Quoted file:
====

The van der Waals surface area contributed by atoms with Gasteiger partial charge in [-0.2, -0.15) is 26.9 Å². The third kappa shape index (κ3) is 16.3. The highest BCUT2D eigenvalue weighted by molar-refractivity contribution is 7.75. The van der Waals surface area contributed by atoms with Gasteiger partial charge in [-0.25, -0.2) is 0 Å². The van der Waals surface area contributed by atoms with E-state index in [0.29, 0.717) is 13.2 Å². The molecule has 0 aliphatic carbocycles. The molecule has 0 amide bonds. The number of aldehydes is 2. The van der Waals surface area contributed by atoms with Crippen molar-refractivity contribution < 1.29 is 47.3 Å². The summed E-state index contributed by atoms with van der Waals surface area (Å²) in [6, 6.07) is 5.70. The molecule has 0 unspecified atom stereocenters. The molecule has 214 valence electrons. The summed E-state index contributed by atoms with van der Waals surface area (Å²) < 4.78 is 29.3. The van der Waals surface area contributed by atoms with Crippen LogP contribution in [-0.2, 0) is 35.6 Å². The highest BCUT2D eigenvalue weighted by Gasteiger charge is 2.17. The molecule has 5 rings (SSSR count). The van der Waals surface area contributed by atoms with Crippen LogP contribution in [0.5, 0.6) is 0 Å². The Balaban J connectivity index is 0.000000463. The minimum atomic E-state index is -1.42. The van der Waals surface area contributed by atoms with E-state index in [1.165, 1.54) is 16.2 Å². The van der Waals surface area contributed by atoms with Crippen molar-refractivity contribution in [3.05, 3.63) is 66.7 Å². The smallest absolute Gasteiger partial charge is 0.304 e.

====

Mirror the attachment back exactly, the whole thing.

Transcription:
The van der Waals surface area contributed by atoms with Gasteiger partial charge in [-0.2, -0.15) is 26.9 Å². The third kappa shape index (κ3) is 16.3. The highest BCUT2D eigenvalue weighted by molar-refractivity contribution is 7.75. The van der Waals surface area contributed by atoms with Gasteiger partial charge in [-0.25, -0.2) is 0 Å². The van der Waals surface area contributed by atoms with E-state index in [0.29, 0.717) is 13.2 Å². The molecule has 0 aliphatic carbocycles. The molecule has 0 amide bonds. The number of aldehydes is 2. The van der Waals surface area contributed by atoms with Crippen molar-refractivity contribution < 1.29 is 47.3 Å². The summed E-state index contributed by atoms with van der Waals surface area (Å²) in [6, 6.07) is 5.70. The molecule has 0 unspecified atom stereocenters. The molecule has 214 valence electrons. The summed E-state index contributed by atoms with van der Waals surface area (Å²) < 4.78 is 29.3. The van der Waals surface area contributed by atoms with Crippen LogP contribution in [-0.2, 0) is 35.6 Å². The highest BCUT2D eigenvalue weighted by Gasteiger charge is 2.17. The molecule has 5 rings (SSSR count). The van der Waals surface area contributed by atoms with Crippen LogP contribution in [0.5, 0.6) is 0 Å². The Balaban J connectivity index is 0.000000463. The minimum atomic E-state index is -1.42. The van der Waals surface area contributed by atoms with E-state index in [1.165, 1.54) is 16.2 Å². The van der Waals surface area contributed by atoms with Crippen molar-refractivity contribution in [3.05, 3.63) is 66.7 Å². The smallest absolute Gasteiger partial charge is 0.304 e.